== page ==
Tender Loaded Weight (lbs / kg)156,000 / 70,760180,500 / 81,874
Total Engine and Tender Weight (lbs / kg)407,750 / 184,952490,100 / 222,306
Tender Water Capacity (gals / ML)7500 / 28.418000 / 30.30
Tender Fuel Capacity (oil/coal) (gals/tons / ML/MT)13 / 11.8012.50 / 11.40
Minimum weight of rail (calculated) (lb/yd / kg/m)77 / 38.50100 / 50
Geometry Relating to Tractive Effort
Driver Diameter (in / mm)63 / 160063 / 1600
Boiler Pressure (psi / kPa)200 / 13.80200 / 13.80
High Pressure Cylinders (dia x stroke) (in / mm)25" x 30" / 635x76226" x 32" / 660x813
Tractive Effort (lbs / kg)50,595 / 22949.5358,372 / 26477.13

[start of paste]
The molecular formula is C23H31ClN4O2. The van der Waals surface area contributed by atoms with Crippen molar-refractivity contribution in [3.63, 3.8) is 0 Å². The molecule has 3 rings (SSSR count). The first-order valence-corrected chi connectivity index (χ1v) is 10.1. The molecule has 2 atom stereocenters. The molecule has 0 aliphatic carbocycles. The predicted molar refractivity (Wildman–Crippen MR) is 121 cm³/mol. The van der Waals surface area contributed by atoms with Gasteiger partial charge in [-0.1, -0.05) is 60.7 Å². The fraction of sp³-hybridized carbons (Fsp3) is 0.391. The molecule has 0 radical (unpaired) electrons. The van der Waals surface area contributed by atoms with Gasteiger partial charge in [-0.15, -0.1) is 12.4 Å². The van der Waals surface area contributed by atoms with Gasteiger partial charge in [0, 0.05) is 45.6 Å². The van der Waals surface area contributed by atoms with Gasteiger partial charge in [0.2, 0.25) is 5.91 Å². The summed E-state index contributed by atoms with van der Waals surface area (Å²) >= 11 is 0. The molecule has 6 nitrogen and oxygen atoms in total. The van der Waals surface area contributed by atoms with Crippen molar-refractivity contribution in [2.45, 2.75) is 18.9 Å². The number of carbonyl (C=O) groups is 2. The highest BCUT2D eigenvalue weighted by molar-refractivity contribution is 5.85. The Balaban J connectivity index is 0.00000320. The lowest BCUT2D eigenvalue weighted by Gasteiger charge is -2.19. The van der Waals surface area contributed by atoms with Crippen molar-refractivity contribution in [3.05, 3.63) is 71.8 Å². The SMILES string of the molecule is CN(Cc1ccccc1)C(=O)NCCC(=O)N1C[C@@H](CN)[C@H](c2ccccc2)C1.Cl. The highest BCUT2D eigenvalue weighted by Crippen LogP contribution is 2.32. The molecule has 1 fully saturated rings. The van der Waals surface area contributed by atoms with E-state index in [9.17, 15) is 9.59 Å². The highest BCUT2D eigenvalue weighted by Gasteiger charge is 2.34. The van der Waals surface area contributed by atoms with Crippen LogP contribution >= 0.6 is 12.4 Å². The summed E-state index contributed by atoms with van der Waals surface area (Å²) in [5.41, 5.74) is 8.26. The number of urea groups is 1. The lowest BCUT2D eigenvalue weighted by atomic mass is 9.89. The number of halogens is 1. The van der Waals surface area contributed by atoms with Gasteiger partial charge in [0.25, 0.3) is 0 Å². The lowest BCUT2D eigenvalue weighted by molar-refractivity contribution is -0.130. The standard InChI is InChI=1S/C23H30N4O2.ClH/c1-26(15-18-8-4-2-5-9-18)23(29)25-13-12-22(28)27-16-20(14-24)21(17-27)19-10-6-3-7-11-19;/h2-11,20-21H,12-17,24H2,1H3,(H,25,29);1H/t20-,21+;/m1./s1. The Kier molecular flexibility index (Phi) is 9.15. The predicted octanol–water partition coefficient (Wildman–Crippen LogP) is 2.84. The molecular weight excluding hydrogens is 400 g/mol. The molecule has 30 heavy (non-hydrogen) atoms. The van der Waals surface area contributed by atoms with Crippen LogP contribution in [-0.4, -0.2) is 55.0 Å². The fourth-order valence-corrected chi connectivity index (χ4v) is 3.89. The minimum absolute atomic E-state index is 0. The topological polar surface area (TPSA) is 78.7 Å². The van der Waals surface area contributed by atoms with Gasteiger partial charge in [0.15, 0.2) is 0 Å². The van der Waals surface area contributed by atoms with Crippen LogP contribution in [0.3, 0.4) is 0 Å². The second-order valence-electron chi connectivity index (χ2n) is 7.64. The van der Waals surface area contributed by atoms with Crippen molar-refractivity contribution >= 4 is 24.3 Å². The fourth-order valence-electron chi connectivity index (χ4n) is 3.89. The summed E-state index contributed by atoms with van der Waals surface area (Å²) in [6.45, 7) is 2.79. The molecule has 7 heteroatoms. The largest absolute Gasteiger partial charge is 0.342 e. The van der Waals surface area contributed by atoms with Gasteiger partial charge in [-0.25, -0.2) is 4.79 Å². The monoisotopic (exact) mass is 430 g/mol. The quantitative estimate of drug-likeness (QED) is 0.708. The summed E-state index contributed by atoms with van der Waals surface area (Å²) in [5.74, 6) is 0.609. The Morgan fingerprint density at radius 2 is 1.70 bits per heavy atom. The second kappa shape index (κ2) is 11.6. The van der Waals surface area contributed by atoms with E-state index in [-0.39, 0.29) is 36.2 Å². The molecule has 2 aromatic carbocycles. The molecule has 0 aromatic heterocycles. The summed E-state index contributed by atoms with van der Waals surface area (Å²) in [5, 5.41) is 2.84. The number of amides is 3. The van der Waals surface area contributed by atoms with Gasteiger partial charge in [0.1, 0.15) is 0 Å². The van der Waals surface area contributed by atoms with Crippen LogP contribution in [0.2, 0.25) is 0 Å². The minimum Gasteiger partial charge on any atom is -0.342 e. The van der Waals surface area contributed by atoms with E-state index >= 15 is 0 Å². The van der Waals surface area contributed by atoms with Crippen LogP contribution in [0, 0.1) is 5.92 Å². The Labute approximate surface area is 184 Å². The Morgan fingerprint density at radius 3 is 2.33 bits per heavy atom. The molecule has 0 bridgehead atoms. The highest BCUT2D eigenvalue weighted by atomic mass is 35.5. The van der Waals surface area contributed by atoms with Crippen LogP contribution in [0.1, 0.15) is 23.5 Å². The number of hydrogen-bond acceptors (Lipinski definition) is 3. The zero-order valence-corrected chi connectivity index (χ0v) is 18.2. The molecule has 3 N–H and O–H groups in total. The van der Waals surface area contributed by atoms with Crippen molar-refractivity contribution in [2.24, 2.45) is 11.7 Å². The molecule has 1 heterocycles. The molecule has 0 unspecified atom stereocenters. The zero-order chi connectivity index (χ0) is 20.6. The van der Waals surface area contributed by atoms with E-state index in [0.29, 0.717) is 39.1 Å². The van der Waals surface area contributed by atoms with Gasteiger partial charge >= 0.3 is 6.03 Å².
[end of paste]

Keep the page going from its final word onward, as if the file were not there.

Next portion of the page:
Factor of Adhesion (Weight on Drivers/Tractive Effort) 3.67 4.13
Heating Ability
Firebox Area (sq ft / m2)298 / 27.70321 / 29.83
Grate Area (sq ft / m2)53.20 / 4.9459.20 / 5.50
Evaporative Heating Surface (sq ft / m2)2871 / 266.823864 / 359.11
Superheating Surface (sq ft / m2)656 / 60.97870 / 80.86
Combined Heating Surface (sq ft / m2)3527 / 327.794734 / 439.97
Evaporative Heating Surface/Cylinder Volume168.44196.50
Computations Relating to Power Output (More Information)
Robert LeMassena's Power Computation10,64011,840
Same as above plus superheater percentage12,66213,971
Same as above but substitute firebox area for grate area70,92475,756
Power L112,64714,203
Power MT600.09519.70

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Wes Barris